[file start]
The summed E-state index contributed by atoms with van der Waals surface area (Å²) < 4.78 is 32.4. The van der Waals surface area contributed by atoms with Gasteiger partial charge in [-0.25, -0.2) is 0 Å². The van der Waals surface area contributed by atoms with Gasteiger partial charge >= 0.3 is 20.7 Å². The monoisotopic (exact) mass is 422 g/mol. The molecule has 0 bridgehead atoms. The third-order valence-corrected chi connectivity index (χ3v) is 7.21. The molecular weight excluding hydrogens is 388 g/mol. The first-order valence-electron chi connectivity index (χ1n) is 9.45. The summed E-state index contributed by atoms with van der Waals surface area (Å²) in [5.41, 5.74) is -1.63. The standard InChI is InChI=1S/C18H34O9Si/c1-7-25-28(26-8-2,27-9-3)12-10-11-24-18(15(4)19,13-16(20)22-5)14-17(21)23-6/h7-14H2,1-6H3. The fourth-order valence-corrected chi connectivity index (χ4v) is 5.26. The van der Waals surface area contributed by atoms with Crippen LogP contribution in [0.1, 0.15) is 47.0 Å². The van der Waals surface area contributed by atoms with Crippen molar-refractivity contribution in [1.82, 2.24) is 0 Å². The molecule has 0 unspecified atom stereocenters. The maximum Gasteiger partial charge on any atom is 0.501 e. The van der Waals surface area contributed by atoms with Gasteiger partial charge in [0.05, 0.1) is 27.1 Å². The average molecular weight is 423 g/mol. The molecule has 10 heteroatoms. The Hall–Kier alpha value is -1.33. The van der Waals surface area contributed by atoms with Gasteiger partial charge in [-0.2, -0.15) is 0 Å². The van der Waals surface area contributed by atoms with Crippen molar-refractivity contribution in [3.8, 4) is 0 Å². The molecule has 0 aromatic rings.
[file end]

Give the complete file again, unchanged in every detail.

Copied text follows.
The summed E-state index contributed by atoms with van der Waals surface area (Å²) < 4.78 is 32.4. The van der Waals surface area contributed by atoms with Gasteiger partial charge in [-0.25, -0.2) is 0 Å². The van der Waals surface area contributed by atoms with Gasteiger partial charge >= 0.3 is 20.7 Å². The monoisotopic (exact) mass is 422 g/mol. The molecule has 0 bridgehead atoms. The third-order valence-corrected chi connectivity index (χ3v) is 7.21. The molecular weight excluding hydrogens is 388 g/mol. The first-order valence-electron chi connectivity index (χ1n) is 9.45. The summed E-state index contributed by atoms with van der Waals surface area (Å²) in [5.41, 5.74) is -1.63. The standard InChI is InChI=1S/C18H34O9Si/c1-7-25-28(26-8-2,27-9-3)12-10-11-24-18(15(4)19,13-16(20)22-5)14-17(21)23-6/h7-14H2,1-6H3. The fourth-order valence-corrected chi connectivity index (χ4v) is 5.26. The van der Waals surface area contributed by atoms with Crippen LogP contribution in [0.1, 0.15) is 47.0 Å². The van der Waals surface area contributed by atoms with Crippen molar-refractivity contribution in [1.82, 2.24) is 0 Å². The molecule has 0 unspecified atom stereocenters. The maximum Gasteiger partial charge on any atom is 0.501 e. The van der Waals surface area contributed by atoms with Gasteiger partial charge in [0.05, 0.1) is 27.1 Å². The average molecular weight is 423 g/mol. The molecule has 10 heteroatoms. The Hall–Kier alpha value is -1.33. The van der Waals surface area contributed by atoms with Gasteiger partial charge in [-0.2, -0.15) is 0 Å². The van der Waals surface area contributed by atoms with Crippen molar-refractivity contribution in [3.8, 4) is 0 Å². The molecule has 0 aromatic rings.